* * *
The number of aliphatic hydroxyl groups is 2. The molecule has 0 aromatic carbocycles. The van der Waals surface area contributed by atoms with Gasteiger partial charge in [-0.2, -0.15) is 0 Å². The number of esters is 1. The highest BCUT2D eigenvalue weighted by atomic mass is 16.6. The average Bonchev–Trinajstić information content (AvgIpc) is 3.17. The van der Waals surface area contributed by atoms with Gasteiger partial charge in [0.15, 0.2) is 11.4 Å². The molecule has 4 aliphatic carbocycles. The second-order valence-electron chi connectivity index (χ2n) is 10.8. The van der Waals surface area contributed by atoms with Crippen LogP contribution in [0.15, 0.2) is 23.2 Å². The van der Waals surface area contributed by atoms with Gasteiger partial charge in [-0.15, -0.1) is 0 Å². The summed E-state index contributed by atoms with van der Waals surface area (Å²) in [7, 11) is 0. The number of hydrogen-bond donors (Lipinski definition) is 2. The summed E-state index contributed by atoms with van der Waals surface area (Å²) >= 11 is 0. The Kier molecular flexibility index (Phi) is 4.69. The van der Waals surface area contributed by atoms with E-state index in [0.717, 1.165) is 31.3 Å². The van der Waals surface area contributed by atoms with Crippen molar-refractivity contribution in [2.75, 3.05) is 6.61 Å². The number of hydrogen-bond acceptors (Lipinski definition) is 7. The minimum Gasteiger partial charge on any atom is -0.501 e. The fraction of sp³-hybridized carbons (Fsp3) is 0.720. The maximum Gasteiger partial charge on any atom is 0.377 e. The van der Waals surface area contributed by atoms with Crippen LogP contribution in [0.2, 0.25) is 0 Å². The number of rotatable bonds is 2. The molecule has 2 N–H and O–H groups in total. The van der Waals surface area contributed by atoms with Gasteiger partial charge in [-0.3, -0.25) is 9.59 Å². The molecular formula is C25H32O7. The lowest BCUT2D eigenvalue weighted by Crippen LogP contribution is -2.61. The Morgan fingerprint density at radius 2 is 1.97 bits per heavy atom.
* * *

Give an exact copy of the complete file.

The number of aliphatic hydroxyl groups is 2. The molecule has 0 aromatic carbocycles. The van der Waals surface area contributed by atoms with Gasteiger partial charge in [-0.2, -0.15) is 0 Å². The number of esters is 1. The highest BCUT2D eigenvalue weighted by atomic mass is 16.6. The average Bonchev–Trinajstić information content (AvgIpc) is 3.17. The van der Waals surface area contributed by atoms with Gasteiger partial charge in [0.15, 0.2) is 11.4 Å². The molecule has 4 aliphatic carbocycles. The second-order valence-electron chi connectivity index (χ2n) is 10.8. The van der Waals surface area contributed by atoms with Crippen LogP contribution in [0.15, 0.2) is 23.2 Å². The van der Waals surface area contributed by atoms with Gasteiger partial charge in [-0.15, -0.1) is 0 Å². The summed E-state index contributed by atoms with van der Waals surface area (Å²) in [7, 11) is 0. The number of hydrogen-bond donors (Lipinski definition) is 2. The summed E-state index contributed by atoms with van der Waals surface area (Å²) >= 11 is 0. The Kier molecular flexibility index (Phi) is 4.69. The van der Waals surface area contributed by atoms with E-state index in [0.717, 1.165) is 31.3 Å². The van der Waals surface area contributed by atoms with Crippen molar-refractivity contribution in [2.75, 3.05) is 6.61 Å². The number of hydrogen-bond acceptors (Lipinski definition) is 7. The minimum Gasteiger partial charge on any atom is -0.501 e. The fraction of sp³-hybridized carbons (Fsp3) is 0.720. The maximum Gasteiger partial charge on any atom is 0.377 e. The van der Waals surface area contributed by atoms with Crippen LogP contribution in [0.2, 0.25) is 0 Å². The number of rotatable bonds is 2. The molecule has 2 N–H and O–H groups in total. The van der Waals surface area contributed by atoms with Gasteiger partial charge in [-0.3, -0.25) is 9.59 Å². The molecular formula is C25H32O7. The lowest BCUT2D eigenvalue weighted by Crippen LogP contribution is -2.61. The Morgan fingerprint density at radius 2 is 1.97 bits per heavy atom.